The village had sprung up over the last fifty years. Spike had watched it grow from a few stone cottages into a busy, happy, thriving community. At first he worried that they might burn down the forest but they all but ignored it, seemingly content with the lush meadows and fertile soil that lay on the other side of the village. No-one ventured into the forest save the huntsman and the woodcutter. In Summer children and young women would pick the wild strawberries that grew at the forest edge and in the Fall the ripe, round berries and succulent mushrooms but none ventured more than a step or two beyond the first line of trees.
So it was Spike came to know the people of the village. With his keen hearing he eavesdropped on their conversations and learned the village gossip. He rejoiced at every wedding, shared the joy of each new birth and the sorrow of every death. He knew everyone by name and their lives entwined with his own. It was in this way he learned that Rose Cottage had been bought by someone from outside the village.
Rose cottage was the very last, or the very first, cottage in the village and set quite some distance apart from the rest, near the forest edge. It had belonged to the village cobbler, his children had grown, married and had their own homes and his wife had passed away. As he grew old and his son took over the business he turned his hand to growing the roses which gave the cottage it's name. Spike would often sit for hours leaning against a tree watching the old man, conversations they might have had running through his head, until one day, the old man passed away. Spike grieved at the loss and watched sorrowfully as the cottage was emptied and the roses left neglected. Sometimes in the dead of night he would venture from the forest and do what he could to tend the roses in memory of his friend, but he was little skilled and when he heard there was to be a new owner, he grew curious.
It had been almost a week since Spike had visited the cottage and after watching the children play and the villagers go about their business he made his way along the forest edge toward the cottage. Long before he got there he smelt the smoke from the chimney and a new human scent and that of a dog. He drew close to his old spot and settled in to watch. Curtains had been hung at the windows and a young man of no more than eighteen or nineteen Summers was pottering in the garden.
He was tall and broad, with black rather shaggy hair. He was well, but not excessively well, dressed and with him the biggest dog Spike had ever seen. The animal was fawn and brindle, with darker drop ears, a black, masked face and long tail. It's shoulder reached to the man's hip, it's head to his waist. Spike knew from it's shape it was a hound of the type used to hunt boar, but much larger than any he had ever kept. The dog hung close to the man's side as he tended the roses. Now and again he would prick a finger and the scent of his blood would waft enticingly in Spike's direction, he would suck his finger and the dog would whine sympathetically. The young man picked his way uncertainly through the garden, often reaching out to touch the dog's head or hold it's collar. Spike watched with growing unease, there was something odd about the young man but he was unable to figure out what. At last the young man seemed tired and turned to face Spike. The Vampire's mouth dropped, he was the most handsome man Spike had ever seen.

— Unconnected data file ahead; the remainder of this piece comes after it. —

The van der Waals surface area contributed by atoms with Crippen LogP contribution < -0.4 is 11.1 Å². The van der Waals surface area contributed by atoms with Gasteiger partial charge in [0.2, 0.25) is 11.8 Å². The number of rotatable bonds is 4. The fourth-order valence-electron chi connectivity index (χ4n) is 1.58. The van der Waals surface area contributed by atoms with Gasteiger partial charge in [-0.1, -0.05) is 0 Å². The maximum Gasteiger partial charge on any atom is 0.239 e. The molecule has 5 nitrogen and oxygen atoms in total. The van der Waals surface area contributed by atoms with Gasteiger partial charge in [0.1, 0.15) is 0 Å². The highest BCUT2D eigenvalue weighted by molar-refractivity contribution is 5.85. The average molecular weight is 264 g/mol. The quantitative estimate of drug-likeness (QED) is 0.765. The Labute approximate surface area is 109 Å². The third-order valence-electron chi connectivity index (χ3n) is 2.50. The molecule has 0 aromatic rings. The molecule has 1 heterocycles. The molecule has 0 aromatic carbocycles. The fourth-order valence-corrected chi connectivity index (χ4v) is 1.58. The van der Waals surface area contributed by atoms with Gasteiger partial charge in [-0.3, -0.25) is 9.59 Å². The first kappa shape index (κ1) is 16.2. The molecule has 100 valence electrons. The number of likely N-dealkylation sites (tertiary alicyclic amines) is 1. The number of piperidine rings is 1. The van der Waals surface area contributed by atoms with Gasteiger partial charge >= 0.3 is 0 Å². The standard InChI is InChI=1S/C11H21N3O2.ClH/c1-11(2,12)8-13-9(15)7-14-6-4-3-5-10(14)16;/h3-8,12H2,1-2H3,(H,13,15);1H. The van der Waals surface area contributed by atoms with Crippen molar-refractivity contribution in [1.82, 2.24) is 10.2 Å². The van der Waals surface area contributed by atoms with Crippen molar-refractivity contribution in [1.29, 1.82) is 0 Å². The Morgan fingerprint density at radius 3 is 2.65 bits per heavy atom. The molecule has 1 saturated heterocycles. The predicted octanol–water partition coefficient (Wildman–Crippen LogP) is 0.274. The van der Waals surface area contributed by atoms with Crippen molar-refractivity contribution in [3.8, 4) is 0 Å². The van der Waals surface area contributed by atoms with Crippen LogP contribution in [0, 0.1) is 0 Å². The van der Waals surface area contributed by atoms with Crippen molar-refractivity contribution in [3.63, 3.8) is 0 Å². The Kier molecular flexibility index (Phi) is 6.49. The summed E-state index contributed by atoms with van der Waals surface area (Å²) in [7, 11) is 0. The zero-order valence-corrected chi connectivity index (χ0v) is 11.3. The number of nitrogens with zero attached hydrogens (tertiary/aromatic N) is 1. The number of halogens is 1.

Grasping the dog's collar he walked over to the small pump and put the wooden bucket under and pumped it full of water and then he straightened and pulled his shirt over his head. Spike all but whimpered as the expanse of the young man's chest was revealed and long, lean muscles rippled under his skin. He passed the shirt to the hound and it held it in it's jaws. He picked up the bucket and upended it sending water cascading over his head and running in rivulets down his chest, he laughed and shook his head so that water drops like a crystal shower, flew from his hair. Spike all but started to his feet. He took the shirt from between the great jaws and roughly used it to dry his chest.When he was done he draped the dirty garment over his shoulder and grasped the dog's collar and they turned and went into the cottage and he closed the door.
Spike sat as if mesmerized, rooted to the spot. It was not only the young man's stunning good looks that held him entranced, but everything about him. He knew instinctively that the young man was special, that he had a gentle soul and kind heart and that somehow their lives would touch. For the first time in over a century Spike felt hope.
He watched the cottage well passed dusk and saw the young man moving about inside and he waited for the lamps or candles to be lit. Dusk passed into darkness and Spike still watched by virtue of his keen eyesight and no lights were lit. At length he pieced together what he had seen, the young man's unsure movements, the constant reaching for the hound and grasping of the collar, the lack of lights. A great sorrow came over him.
The young man was blind.
Spike stirred from his sad thoughts. It was dangerous for him to stay so near the forest edge after darkness. Angelus the huntsman would soon be about to lay his cruel traps and snares and so close to the edge Spike was in danger of discovery. He stood and with one last look at the cottage he reluctantly made his way deep into the forest.
He had much to think about.